A place-based approach means working hand-in-hand with communities and local organizations to create a servant leadership model to change how capital flows into communities,” said Carr. “It starts with understanding the communities needs and developing financial products with their input. We use that to drive where the capital goes.

As an example of how their combined strengths can deliver impact in place, the organizations have collectively lent $1.7 billion in California since 2016 to small business and the health care, housing, and education sectors.

The new strategy will not create a singular, one-size-fits-all model that is replicated across the country, but rather a tailored or “artisanal” approach that brings a focus on place-based solutions that arise from in-depth community consultation. Another differentiator of this new model is an emphasis on being proximate to communities, which is critical for success in understanding the assets embedded in disinvested communities.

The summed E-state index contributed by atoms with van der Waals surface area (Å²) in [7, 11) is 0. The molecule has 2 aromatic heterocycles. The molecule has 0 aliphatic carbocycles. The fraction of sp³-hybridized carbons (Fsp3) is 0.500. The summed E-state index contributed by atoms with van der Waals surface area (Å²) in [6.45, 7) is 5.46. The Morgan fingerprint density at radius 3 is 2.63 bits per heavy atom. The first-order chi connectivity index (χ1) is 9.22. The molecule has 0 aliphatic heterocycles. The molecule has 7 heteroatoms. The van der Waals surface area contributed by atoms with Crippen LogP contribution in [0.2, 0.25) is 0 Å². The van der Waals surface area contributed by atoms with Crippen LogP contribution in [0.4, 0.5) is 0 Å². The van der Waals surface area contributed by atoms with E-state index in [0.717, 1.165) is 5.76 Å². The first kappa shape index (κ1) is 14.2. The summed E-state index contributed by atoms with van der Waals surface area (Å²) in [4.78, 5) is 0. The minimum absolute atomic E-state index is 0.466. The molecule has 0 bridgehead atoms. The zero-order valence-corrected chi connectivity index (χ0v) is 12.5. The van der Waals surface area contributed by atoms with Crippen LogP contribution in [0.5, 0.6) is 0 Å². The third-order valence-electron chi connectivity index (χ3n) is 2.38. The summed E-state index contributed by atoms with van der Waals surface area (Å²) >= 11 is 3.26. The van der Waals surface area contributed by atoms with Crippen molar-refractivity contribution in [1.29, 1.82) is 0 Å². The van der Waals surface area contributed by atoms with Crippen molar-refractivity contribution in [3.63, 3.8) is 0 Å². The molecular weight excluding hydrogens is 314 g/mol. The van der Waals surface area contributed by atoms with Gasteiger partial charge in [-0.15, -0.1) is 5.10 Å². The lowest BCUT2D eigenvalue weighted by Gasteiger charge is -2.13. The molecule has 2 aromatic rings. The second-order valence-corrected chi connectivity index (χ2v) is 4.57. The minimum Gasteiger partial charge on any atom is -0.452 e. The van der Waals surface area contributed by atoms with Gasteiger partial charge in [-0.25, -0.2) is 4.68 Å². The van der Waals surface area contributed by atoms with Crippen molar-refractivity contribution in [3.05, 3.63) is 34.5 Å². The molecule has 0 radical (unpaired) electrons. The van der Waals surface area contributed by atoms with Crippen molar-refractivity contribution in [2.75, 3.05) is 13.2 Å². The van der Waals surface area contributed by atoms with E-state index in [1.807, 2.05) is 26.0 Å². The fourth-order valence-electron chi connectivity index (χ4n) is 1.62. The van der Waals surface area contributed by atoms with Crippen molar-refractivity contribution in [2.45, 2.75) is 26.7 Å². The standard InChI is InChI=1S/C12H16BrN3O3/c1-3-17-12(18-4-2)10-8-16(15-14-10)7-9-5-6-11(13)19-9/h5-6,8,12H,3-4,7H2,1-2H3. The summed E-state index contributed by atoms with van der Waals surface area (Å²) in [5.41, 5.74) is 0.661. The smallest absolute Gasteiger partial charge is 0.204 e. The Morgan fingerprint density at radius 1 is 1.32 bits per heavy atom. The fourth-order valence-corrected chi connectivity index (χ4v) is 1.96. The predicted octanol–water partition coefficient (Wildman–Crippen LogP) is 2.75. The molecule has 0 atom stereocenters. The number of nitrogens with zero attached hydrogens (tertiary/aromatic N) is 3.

We will create a new model that can be used nationwide,” said Chilcott. “At the same time, it will look different in Los Angeles, or Detroit, or Washington, D.C., because the model will be based on community input. Imagine the transformation that can be achieved with that approach?

Continued Commitment to Small Business, Commercial Real Estate and Facilities Lending

As this strategy evolves, all current, ongoing work by CDC Small Business and Capital Impact Partners will continue unchanged, including CDC Small Business Finance’s working capital lending along with its SBA 504 commercial real estate lending in California, Arizona, and Nevada, as well as Capital Impact’s lending to Federally Qualified Health Centers, affordable housing developments, charter schools, and healthy food retailers.

The organizations will continue to identify and address specific issues in disinvested communities at the state, county, and local levels. This includes targeted lending products, capacity-building programs, and investment capital strategically customized to address high-priority local issues.

Photo of Ellis Carr is courtesy of Capital Impact Partners.

See CDC Small Business Finance website.

See Capital Impact Partners website.

You must be logged in to post a comment